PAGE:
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  Symbiopsychotaxiplasm Take 2½ Long Time No See
Year: 2005
Director: William Greaves
Stars: Audrey Heningham, Shannon Baker, Marcia Karp, Ndeye Ade Sokhna, Jonathan Gordon, Terence Macartney-Filgate, Phil Parmet, Stevan Larner, William Greaves, Steve Buscemi
Genre: DocumentaryBuy from Amazon
Rating:  6 (from 1 vote)
Review: In 1968, writer and director William Greaves made a movie that was experimental in nature called Symbiopsychotaxiplasm, a word he devised from a psychological term, subtitled Take One as he fully expected to be able to make a follow-up hot on its heels. It detailed the shooting of screen tests in Central Park, New York City, where he assembled various actors and had them perform a scene about a marriage in trouble because the husband is gay and will not admit it to his wife, but nobody can quite nail it, not the actors, not Greaves, and not his crew, who grow ever more agitated. There are also interruptions from members of the public who are attracted by the cameras and the thought of being immortalised with them. So what would happen in a sequel?

Wonder no more, as Greaves, assisted by celebrity fans Steve Buscemi (who appeared and held a camera) and Steven Sodebergh (who stayed behind the scenes) was able to make an extension to what he had completed back in the late sixties for a film that was only seen intermittently at occasional festivals, but mostly stayed in his cupboard at home. Nevertheless, at a 1992 screening at Sundance, interest began to be generated by this effort and his canon in general, as a pioneer of African American filmmaking, not that his race was mentioned in either the original of this or its second incarnation. There's no doubt watching this that he was an intriguing guy, and the extent of just how much he was messing with those around him, never mind the audience, was unclear.

This sequel began with a fairly substantial series of 1968 footage, as a different couple to the first film's focus acted out that vignette, the wife (Audrey Heningham) noticeably getting a better handle on the material than the actress who ended up in Take One. Perhaps this was why she and her acting partner Shannon Baker were invited back to reprise their roles in a similarly unconvincing (though less deliberately offensive) piece, also in the park (while the marathon is held nearby, another example of wondering whether Greaves is throwing in random features to confuse us and his team). The trouble was, while this was a nice idea, and had a pleasing quality that the director was able to go back and finish what he started before he retired (he died in 2014), really all the mystery and richness in the concept had been sufficiently explored in the initial excursion, and this felt somewhat unnecessary.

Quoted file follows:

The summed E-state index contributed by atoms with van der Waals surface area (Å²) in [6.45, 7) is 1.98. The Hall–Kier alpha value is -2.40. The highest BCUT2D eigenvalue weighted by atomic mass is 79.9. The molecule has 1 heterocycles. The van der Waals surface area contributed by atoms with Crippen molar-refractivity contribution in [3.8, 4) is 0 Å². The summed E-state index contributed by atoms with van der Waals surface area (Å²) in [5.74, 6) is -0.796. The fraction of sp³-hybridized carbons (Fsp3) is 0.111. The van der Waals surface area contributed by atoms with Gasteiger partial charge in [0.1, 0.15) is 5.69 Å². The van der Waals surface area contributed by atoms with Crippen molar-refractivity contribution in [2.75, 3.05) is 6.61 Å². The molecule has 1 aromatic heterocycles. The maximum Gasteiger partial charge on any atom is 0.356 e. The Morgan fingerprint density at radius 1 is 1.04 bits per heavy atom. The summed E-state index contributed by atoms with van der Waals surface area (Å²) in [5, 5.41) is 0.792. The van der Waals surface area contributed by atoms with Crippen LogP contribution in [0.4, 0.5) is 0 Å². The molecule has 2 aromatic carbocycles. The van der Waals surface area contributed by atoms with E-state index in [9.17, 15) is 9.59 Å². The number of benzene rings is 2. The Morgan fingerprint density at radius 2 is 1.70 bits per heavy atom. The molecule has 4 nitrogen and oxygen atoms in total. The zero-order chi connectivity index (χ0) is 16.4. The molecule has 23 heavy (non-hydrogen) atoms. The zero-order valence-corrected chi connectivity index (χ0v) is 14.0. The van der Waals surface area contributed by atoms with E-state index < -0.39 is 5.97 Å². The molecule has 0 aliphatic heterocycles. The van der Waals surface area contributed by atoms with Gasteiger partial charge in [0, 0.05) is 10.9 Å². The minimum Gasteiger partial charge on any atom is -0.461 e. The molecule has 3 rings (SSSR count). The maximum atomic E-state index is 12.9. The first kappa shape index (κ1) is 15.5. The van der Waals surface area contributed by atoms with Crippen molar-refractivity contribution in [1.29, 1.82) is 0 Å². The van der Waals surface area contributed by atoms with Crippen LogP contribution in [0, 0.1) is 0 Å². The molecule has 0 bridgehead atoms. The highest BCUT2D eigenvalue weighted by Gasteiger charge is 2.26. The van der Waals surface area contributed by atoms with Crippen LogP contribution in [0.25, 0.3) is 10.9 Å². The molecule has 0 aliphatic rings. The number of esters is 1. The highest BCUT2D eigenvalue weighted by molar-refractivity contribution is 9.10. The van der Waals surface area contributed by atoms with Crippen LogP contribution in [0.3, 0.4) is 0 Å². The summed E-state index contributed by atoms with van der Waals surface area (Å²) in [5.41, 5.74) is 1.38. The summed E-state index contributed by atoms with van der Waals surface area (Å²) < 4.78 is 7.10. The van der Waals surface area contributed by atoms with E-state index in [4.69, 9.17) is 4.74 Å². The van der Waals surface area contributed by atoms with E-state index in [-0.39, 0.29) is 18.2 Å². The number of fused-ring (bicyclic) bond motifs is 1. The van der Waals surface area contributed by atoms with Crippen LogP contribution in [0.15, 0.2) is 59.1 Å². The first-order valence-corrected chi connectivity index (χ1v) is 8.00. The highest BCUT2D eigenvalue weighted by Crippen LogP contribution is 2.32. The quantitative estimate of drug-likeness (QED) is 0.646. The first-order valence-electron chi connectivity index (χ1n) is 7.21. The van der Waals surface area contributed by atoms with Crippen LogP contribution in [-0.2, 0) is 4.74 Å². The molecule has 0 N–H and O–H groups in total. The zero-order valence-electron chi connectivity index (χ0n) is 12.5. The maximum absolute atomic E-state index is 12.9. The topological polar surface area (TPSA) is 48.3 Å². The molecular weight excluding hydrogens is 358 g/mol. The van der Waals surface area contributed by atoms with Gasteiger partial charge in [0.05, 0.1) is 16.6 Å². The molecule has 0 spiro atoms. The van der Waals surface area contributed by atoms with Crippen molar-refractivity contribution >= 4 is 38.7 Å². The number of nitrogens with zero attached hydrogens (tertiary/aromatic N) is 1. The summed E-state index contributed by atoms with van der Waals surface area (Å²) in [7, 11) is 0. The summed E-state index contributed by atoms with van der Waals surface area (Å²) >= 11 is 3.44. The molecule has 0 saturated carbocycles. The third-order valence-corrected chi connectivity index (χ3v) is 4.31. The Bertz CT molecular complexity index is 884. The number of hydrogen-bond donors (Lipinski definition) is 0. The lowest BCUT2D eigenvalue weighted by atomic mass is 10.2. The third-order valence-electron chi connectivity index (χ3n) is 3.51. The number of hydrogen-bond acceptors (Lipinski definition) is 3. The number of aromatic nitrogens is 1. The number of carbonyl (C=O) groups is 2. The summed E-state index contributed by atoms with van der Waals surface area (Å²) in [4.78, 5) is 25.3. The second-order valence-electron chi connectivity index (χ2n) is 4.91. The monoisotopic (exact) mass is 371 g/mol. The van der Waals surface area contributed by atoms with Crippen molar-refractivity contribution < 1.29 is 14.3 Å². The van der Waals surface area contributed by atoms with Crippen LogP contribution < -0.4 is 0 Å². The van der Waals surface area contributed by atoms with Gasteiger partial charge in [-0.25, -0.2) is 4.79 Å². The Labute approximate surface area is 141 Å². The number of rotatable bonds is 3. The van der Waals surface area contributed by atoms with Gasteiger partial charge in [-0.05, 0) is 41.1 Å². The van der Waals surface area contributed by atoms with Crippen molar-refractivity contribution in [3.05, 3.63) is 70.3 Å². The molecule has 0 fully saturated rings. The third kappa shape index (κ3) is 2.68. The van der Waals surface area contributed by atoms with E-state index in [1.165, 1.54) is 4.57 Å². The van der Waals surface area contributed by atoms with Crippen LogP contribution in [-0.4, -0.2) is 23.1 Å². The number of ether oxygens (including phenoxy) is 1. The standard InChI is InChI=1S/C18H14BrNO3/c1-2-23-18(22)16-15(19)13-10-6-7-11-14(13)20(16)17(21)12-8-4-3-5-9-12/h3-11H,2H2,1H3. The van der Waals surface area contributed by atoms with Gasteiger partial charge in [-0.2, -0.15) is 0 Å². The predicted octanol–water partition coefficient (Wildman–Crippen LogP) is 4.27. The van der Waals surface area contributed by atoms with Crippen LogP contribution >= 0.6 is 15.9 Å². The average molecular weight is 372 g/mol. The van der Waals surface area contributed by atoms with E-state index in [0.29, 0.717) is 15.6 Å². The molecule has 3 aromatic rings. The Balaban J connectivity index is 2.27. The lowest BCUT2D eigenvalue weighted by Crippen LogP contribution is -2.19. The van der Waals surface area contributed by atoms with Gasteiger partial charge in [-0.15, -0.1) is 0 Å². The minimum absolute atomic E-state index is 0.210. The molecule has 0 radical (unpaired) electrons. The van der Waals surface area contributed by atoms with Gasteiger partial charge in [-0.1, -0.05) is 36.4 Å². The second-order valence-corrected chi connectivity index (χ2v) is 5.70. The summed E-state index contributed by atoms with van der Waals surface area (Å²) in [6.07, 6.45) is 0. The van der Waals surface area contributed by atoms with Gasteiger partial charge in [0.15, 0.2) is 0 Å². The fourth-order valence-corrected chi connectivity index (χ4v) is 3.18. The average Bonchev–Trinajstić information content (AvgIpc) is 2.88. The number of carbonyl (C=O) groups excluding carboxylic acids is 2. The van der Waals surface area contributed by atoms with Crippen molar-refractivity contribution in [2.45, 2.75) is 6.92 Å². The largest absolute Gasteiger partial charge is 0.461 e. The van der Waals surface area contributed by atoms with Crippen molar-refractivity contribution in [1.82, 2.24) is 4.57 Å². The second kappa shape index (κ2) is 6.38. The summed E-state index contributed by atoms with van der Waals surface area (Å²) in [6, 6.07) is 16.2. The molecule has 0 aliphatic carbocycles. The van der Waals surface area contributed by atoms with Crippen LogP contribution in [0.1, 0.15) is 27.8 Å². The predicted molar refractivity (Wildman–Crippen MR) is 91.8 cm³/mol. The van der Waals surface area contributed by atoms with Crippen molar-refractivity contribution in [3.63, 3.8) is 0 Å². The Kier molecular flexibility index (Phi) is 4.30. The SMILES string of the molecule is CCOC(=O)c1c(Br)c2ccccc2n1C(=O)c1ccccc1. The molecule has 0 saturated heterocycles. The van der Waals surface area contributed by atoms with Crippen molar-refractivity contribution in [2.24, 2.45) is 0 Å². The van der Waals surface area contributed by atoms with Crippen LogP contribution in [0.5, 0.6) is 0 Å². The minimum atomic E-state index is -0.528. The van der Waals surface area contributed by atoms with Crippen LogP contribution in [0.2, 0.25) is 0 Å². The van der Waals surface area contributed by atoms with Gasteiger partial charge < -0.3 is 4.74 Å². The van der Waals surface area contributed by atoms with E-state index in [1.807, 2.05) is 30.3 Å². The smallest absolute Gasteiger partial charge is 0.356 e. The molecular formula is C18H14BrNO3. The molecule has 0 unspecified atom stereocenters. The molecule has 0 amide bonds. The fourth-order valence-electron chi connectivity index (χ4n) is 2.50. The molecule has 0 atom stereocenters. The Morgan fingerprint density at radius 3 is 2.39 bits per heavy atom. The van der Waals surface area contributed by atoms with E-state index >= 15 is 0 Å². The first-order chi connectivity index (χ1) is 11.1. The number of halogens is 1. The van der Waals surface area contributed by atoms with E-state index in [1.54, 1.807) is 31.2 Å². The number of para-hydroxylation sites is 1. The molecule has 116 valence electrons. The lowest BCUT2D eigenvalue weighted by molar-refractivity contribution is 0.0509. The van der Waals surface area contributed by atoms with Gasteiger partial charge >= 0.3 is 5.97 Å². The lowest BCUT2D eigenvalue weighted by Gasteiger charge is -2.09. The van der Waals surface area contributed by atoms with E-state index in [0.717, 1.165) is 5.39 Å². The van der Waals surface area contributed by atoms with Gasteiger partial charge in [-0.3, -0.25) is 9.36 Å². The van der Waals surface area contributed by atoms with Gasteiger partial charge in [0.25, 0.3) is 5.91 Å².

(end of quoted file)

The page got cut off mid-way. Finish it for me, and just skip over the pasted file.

Nevertheless, there were compensations, especially for those who like to muse over the mechanisms of acting and directing where at times we cannot tell if Heningham and Baker are really performing or if they are being truthful in their emotions - Baker gets very angry at one stage, convincingly so, and it's unsettling. Greaves brought back a character from a scene that didn't make it into Take One, played by Marcia Karp, who is now, apparently, a "psychodramatist" meaning she gets her patients to act out their issues in roleplay and encourages the two stars to do the same, but whether she merely adds aggravation to their stylings when they were doing fine without her is debatable. Yet really, there was too much of this, and what was playful and trickster-ish in the source becomes laboured in this instalment, with Greaves explaining his method too far: it was better when we could not tell if this was some overinvolved prank or not, and there's a sense this project's moment has passed. That said, it was cheering he was able to make something at all, as his later filmography was patchy at best, which says a lot about the industry.

[The Criterion Collection release this on Blu-ray with the 1968 original. These are the features:

High-definition digital transfers of both films, approved by director William Greaves, with uncompressed monaural soundtracks
SYMBIOPSYCHOTAXIPLASM TAKE ONE (1968 - 75 minutes - Color - Monaural - 1.33:1 aspect ratio)
SYMBIOPSYCHOTAXIPLASM TAKE 2½ (2005 - 99 minutes - Color - Monaural - 1.78:1 aspect ratio)
Discovering William Greaves (2006), a documentary on the director's career, featuring Greaves, his wife and coproducer Louise Archambault Greaves, actor Ruby Dee, filmmaker St. Clair Bourne, and film scholar Scott MacDonald
Interview from 2006 with actor Steve Buscemi
English subtitles for the deaf and hard of hearing
PLUS: An essay by critic Amy Taubin and production notes by William Greaves for Take One.]
Reviewer: Graeme Clark


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